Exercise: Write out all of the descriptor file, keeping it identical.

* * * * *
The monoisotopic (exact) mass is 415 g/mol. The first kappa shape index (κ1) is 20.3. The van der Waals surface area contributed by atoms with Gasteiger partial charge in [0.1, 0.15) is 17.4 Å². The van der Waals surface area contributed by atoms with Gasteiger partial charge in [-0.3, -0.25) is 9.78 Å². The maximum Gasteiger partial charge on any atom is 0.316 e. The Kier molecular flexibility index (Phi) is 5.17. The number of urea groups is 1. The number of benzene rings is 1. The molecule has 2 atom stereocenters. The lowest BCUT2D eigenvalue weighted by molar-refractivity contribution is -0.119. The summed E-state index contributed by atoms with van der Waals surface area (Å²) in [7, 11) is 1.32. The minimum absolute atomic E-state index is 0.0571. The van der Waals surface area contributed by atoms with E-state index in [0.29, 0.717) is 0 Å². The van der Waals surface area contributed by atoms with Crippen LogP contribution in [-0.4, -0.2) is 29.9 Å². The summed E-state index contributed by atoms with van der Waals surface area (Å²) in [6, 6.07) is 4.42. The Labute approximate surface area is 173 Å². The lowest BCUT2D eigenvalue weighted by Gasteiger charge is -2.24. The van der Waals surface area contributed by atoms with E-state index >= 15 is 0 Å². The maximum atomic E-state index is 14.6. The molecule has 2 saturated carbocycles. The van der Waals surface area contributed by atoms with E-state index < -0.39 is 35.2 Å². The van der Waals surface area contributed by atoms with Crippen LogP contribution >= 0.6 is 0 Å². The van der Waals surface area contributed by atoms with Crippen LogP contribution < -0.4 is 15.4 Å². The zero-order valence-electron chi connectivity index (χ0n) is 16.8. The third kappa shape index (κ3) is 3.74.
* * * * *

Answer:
The monoisotopic (exact) mass is 415 g/mol. The first kappa shape index (κ1) is 20.3. The van der Waals surface area contributed by atoms with Gasteiger partial charge in [0.1, 0.15) is 17.4 Å². The van der Waals surface area contributed by atoms with Gasteiger partial charge in [-0.3, -0.25) is 9.78 Å². The maximum Gasteiger partial charge on any atom is 0.316 e. The Kier molecular flexibility index (Phi) is 5.17. The number of urea groups is 1. The number of benzene rings is 1. The molecule has 2 atom stereocenters. The lowest BCUT2D eigenvalue weighted by molar-refractivity contribution is -0.119. The summed E-state index contributed by atoms with van der Waals surface area (Å²) in [7, 11) is 1.32. The minimum absolute atomic E-state index is 0.0571. The van der Waals surface area contributed by atoms with E-state index in [0.29, 0.717) is 0 Å². The van der Waals surface area contributed by atoms with Crippen LogP contribution in [-0.4, -0.2) is 29.9 Å². The summed E-state index contributed by atoms with van der Waals surface area (Å²) in [6, 6.07) is 4.42. The Labute approximate surface area is 173 Å². The lowest BCUT2D eigenvalue weighted by Gasteiger charge is -2.24. The van der Waals surface area contributed by atoms with E-state index >= 15 is 0 Å². The maximum atomic E-state index is 14.6. The molecule has 2 saturated carbocycles. The van der Waals surface area contributed by atoms with E-state index < -0.39 is 35.2 Å². The van der Waals surface area contributed by atoms with Crippen LogP contribution >= 0.6 is 0 Å². The van der Waals surface area contributed by atoms with Crippen LogP contribution < -0.4 is 15.4 Å². The zero-order valence-electron chi connectivity index (χ0n) is 16.8. The third kappa shape index (κ3) is 3.74.